Review: King King – Exile & Grace
Manhaton Records (October 2017)
Reviewer: Peter Scallan
King King first came to my attention supporting Gun at one of their famous Glasgow Barrowlands Christmas gigs. I was well impressed and immediately sought out their recorded work, which was equally impressive! This is new opus is their fourth album and is no disappointment.
‘(She don’t) Gimme No Loving‘ opens the album and is a cross of Thunder and classic Marsden/Moody era Whitesnake. Motoring along mostly based on a great staccato guitar riff and organ counterpart, it also has a great chorus. ‘Heed The Warning‘ has a slow build-up intro and is then into a classic funky/blues rock rhythm. Next up is ‘Broken‘ which is a mid-paced blues rocker, based around a neat twelve bar guitar riff and driving rhythm section. It has a great variation for the killer chorus too. Opening with nice clean guitar sound and a Fender Rhodes-type sound, ‘Find Your Way Home‘ is a slow burning soulful blues ballad with a powerful chorus. ‘Tear It All Up‘ as it name suggests takes the feel up a few notches and revolves around another great guitar chop. With driving bass and drums this one really rocks along.
We slip into stomping bass mode for ‘Betrayed Me‘ which reminds me of prime time Bad Company. However, it’s more bluesy with Alan Nimmo’s blues guitar playing and a great understated vocal performance – a classic example of more is definitely less! ‘Long Time Running‘ opens up with drums and guitar is very reminiscent of a classic Whitesnake again and could easily sit on Come and Get It. It has another great guitar chop leading into a great twelve-bar bridge leading to the inevitable catchy chorus. Next up is ‘Nobody Knows Your Name’ which again draws on more blues rock influences with a Free/Kossoff style guitar riff opening the song. It also draws on more recent influences which structural elements of the song drawing on the likes of AC/DC – but let’s face it they probably draw on the same influences as Mr Nimmo! Closing song ‘I Don’t Wanna Lie‘ slips back into a more traditional blues feel. It bounces along on a great base line with almost reggae-ish feel at times. It has the feel of classic Eric Clapton about and that’s certainly no band thing.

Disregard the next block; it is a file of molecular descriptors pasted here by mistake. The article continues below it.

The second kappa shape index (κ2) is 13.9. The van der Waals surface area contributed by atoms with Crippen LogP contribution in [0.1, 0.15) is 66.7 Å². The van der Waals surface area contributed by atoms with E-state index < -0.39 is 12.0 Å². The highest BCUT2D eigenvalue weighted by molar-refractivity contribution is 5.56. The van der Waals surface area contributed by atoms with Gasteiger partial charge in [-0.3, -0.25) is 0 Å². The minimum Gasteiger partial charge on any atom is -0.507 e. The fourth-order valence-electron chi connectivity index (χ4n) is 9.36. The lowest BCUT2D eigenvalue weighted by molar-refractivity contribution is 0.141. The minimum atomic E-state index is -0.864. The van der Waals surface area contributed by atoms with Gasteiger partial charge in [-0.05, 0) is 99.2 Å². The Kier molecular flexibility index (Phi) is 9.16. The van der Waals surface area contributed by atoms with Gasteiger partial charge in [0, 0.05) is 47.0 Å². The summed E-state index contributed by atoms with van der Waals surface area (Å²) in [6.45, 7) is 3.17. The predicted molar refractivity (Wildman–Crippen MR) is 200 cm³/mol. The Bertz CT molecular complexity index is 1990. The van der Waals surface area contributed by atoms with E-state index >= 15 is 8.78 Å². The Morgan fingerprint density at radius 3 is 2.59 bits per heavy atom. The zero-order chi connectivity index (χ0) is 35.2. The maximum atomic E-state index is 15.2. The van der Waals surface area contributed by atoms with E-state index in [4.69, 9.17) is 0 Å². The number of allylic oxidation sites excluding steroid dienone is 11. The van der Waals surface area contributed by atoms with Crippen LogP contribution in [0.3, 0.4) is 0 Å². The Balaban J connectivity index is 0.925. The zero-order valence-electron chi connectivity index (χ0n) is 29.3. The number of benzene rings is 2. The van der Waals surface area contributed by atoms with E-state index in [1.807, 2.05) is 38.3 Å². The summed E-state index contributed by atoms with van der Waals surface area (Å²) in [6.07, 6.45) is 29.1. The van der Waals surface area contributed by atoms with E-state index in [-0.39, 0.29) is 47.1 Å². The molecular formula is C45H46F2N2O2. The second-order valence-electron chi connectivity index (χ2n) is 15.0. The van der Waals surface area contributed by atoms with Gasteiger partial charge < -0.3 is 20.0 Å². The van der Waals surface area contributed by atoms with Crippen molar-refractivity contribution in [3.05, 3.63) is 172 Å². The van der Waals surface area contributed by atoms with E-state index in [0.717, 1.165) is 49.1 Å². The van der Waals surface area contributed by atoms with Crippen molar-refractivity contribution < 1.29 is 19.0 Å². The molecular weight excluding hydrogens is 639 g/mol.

On this album the band stretches out more into blues rock with a whole range of classic feels and sounds while retaining their own sound, mainly due to Nimmo’s vocals and guitar playing. The sound to my ears is crisp and tight – impeccable production in my opinion. The songs are also right on the money. My only criticism of the album is that it ends too quickly – but they do say you should always leave your audience wanting more and this certainly does. If you haven’t heard these guys, do yourself a favour and a pick up a copy or even better, go see them live! At the moment Alan Nimmo is recovering from throat issues which resulted in surgery and this lead to the cancellation of their tour supporting the album. All that remains for me to say is get well Alan but only come back when you are really ready. Like me, I am sure the growing legion of King King fans will be waiting with bated breath for your return!